3. God’s perfect timing. God’s perfect timing amazed me. Why didn't God choose to heal me at the time I thought I needed it most? Why the silence from heaven? Why the seeming unconcern for my physical plight and sufferings? Where was Jesus of Nazareth who had walked on the face of the Earth healing the sick? What about my angel? Why was he not lifting a finger? Though I was healed eventually, but why not earlier? Does God have a time structure to answer prayers? What could I do, or avoid doing, to expedite the answering process?
The response, I discovered, was that I didn’t have to do anything to merit healing. Christ had done it all on the cross on my behalf. All I needed was to depend on God’s mercy, which endures forever (Psalm 106:1, 107:1, 118:1-4). The song “Learning to Lean” has become another favorite. When I leaned on the Lord, no matter what, I had peace that surpassed understanding.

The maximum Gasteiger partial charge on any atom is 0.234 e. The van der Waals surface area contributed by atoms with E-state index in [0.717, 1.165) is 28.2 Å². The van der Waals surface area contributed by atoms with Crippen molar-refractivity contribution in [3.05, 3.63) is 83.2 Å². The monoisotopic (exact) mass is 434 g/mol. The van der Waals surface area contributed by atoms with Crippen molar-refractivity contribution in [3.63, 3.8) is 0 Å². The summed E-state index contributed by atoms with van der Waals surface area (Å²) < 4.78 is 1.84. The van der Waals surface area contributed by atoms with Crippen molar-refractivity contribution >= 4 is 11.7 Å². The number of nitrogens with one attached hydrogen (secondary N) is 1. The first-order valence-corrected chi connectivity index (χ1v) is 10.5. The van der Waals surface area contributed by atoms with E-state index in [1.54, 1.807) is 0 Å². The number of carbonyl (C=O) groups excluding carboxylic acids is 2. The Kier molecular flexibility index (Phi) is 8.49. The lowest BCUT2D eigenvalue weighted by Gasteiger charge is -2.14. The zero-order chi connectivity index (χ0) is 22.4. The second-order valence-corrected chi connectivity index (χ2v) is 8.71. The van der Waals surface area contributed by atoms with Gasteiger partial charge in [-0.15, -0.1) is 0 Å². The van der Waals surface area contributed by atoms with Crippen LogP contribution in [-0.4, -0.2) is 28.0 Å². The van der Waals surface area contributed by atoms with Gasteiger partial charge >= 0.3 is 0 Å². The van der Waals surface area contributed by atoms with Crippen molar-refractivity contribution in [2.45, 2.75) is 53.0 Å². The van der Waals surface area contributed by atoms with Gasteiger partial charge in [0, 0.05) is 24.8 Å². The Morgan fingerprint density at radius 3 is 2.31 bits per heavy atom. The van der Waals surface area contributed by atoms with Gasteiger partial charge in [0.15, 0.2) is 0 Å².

“Be anxious for nothing, but in everything by prayer and supplication, with thanksgiving, let your requests be made known to God; and the peace of God, which surpasses all understanding, will guard your hearts and minds through Christ Jesus” (Philippians 4:6-7).
When was God’s perfect timing? It was when I had been thoroughly checked and medical science had reached its limits that healing began. It was when humans had exhausted all possible solutions that health started to return. It was unreal and yet exhilarating. Why did God choose to heal me at the end rather than at the beginning soon after the first symptoms began?